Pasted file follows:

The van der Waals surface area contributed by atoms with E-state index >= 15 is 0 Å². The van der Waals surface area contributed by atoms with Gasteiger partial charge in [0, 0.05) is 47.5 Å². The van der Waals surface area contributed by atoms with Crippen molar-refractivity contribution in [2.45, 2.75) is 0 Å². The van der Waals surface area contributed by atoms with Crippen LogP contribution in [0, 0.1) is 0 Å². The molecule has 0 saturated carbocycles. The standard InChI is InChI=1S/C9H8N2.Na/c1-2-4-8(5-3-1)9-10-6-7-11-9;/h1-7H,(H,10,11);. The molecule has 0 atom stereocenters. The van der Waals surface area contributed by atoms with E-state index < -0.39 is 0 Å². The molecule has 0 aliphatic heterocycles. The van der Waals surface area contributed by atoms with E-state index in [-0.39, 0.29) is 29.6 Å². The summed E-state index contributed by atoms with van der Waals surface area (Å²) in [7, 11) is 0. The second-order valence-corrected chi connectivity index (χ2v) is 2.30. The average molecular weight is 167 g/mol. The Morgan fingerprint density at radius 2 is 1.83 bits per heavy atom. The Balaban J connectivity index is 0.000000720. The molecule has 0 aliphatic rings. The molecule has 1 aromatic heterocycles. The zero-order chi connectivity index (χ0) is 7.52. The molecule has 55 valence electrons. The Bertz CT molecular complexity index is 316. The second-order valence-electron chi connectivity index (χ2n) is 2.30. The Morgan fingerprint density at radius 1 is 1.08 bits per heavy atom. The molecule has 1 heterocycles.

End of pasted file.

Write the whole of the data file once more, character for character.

The van der Waals surface area contributed by atoms with E-state index >= 15 is 0 Å². The van der Waals surface area contributed by atoms with Gasteiger partial charge in [0, 0.05) is 47.5 Å². The van der Waals surface area contributed by atoms with Crippen molar-refractivity contribution in [2.45, 2.75) is 0 Å². The van der Waals surface area contributed by atoms with Crippen LogP contribution in [0, 0.1) is 0 Å². The molecule has 0 saturated carbocycles. The standard InChI is InChI=1S/C9H8N2.Na/c1-2-4-8(5-3-1)9-10-6-7-11-9;/h1-7H,(H,10,11);. The molecule has 0 atom stereocenters. The van der Waals surface area contributed by atoms with E-state index < -0.39 is 0 Å². The molecule has 0 aliphatic heterocycles. The van der Waals surface area contributed by atoms with E-state index in [-0.39, 0.29) is 29.6 Å². The summed E-state index contributed by atoms with van der Waals surface area (Å²) in [7, 11) is 0. The second-order valence-corrected chi connectivity index (χ2v) is 2.30. The average molecular weight is 167 g/mol. The Morgan fingerprint density at radius 2 is 1.83 bits per heavy atom. The Balaban J connectivity index is 0.000000720. The molecule has 0 aliphatic rings. The molecule has 1 aromatic heterocycles. The zero-order chi connectivity index (χ0) is 7.52. The molecule has 55 valence electrons. The Bertz CT molecular complexity index is 316. The second-order valence-electron chi connectivity index (χ2n) is 2.30. The Morgan fingerprint density at radius 1 is 1.08 bits per heavy atom. The molecule has 1 heterocycles.